Jeddah, Asharq Al-Awsat- In his first interview with Asharq Al-Awsat, Rashad Hussain, the US Special Envoy to the Organization of the Islamic Conference [OIC] discussed a number of topics including US policy towards the Islamic world and the Palestinian-Israeli negotiations.
Hussain is a US citizen of Indian origin. He holds a Masters degree in Arabic and Islamic Studies from Harvard University, and a doctorate from Yale Law School where he was editor of the renowned Yale Law Journal. He worked as a trial attorney at the US Department of Justice before being appointed Deputy Associate Counsel to US President Barack Obama. Hussain was appointed US Special Envoy to the OIC on 12 February, 2010.
The text of the interview is as follows:
Q) What is your strategy to heal the rift in relations between the people of the Islamic world and the United States of America?
A) We continue to work on a global level in this important region and in light of the political complexities brought about by the Palestinian-Israeli conflict. We look forward to the culmination of the efforts exerted by the US administration to bring about peace in this part of the world by intensifying cooperation with Muslim people in all fields including health, education, science and technology. US President Barack Obama’s speech from Cairo was clear in drawing up the policy that will be followed by the US administration towards the Islamic world, and putting an end to the ongoing conflict over the issue of Palestine that has caused wide hostility among the Islamic people.
Q) How do you intend to impose your strategy to develop relations with the Islamic world?
A) By implementing the recommendations made in the speech by US President Obama in Cairo, which represents a clear strategy to promote relations with the Islamic world, as this speech covered all political, social, and economic aspects. We have already begun work to implement what was said in the speech, whether through political action to solve the Palestinian-Israel conflict through the efforts exerted by the Obama administration’s Peace Envoy George Mitchell, and we will also promote health services such as combating polio in the Islamic world, and promoting educational programs and cultural exchange between the two sides.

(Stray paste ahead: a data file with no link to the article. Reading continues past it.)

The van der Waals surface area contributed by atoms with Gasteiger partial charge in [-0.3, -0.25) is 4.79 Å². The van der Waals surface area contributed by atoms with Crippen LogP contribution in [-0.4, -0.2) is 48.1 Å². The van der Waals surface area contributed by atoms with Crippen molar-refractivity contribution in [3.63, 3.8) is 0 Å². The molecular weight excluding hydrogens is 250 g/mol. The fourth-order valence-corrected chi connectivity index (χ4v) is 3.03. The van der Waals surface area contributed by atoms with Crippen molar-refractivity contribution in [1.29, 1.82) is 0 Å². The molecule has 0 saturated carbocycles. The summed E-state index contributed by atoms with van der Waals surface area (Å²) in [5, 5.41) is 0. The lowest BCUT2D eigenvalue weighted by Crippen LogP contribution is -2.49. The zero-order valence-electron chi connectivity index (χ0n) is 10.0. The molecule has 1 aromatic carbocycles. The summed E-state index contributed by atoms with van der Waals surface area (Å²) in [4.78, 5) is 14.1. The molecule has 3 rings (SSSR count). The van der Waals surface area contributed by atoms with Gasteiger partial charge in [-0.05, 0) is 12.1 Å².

Q) Do you think it will be easy to overcome the hostility in the Islamic world towards certain US policies, especially in light of the actions taken under the previous US administration?
A) We are concerned about this but we are determined to move forward, without looking to the past and the negative effects of this, in order to erase the hostile feelings caused by the administration of former President George W. Bush. There is now a suitable opportunity to overcome the past, and open a new page in relations between the US and the people in the Islamic region.
Q) Many Muslims are critical of bias US policies towards Israel. How can we reconcile what Obama said in his Cairo speech and the US political approach in the Middle East?
A) The United States does not operate solely according to its own interests, and it seeks to safeguard the interests of both the Palestinians and the Israelis, which has made it a top priority for us to engage in genuine peace negotiations between both sides. As you know, the US is committed to its role as an effective mediator in the Palestinian-Israeli negotiations. We have not waited until the last minute to become involved in this; rather we did everything we could to urge the concerned parties to enter negotiations. President Obama [also] appointed George Mitchell Middle East Peace Envoy, and he appointed me as an envoy to promote US relations with the Islamic world, and we are all working to implement Obama’s strategy in the Islamic world to achieve stability in this part of the world.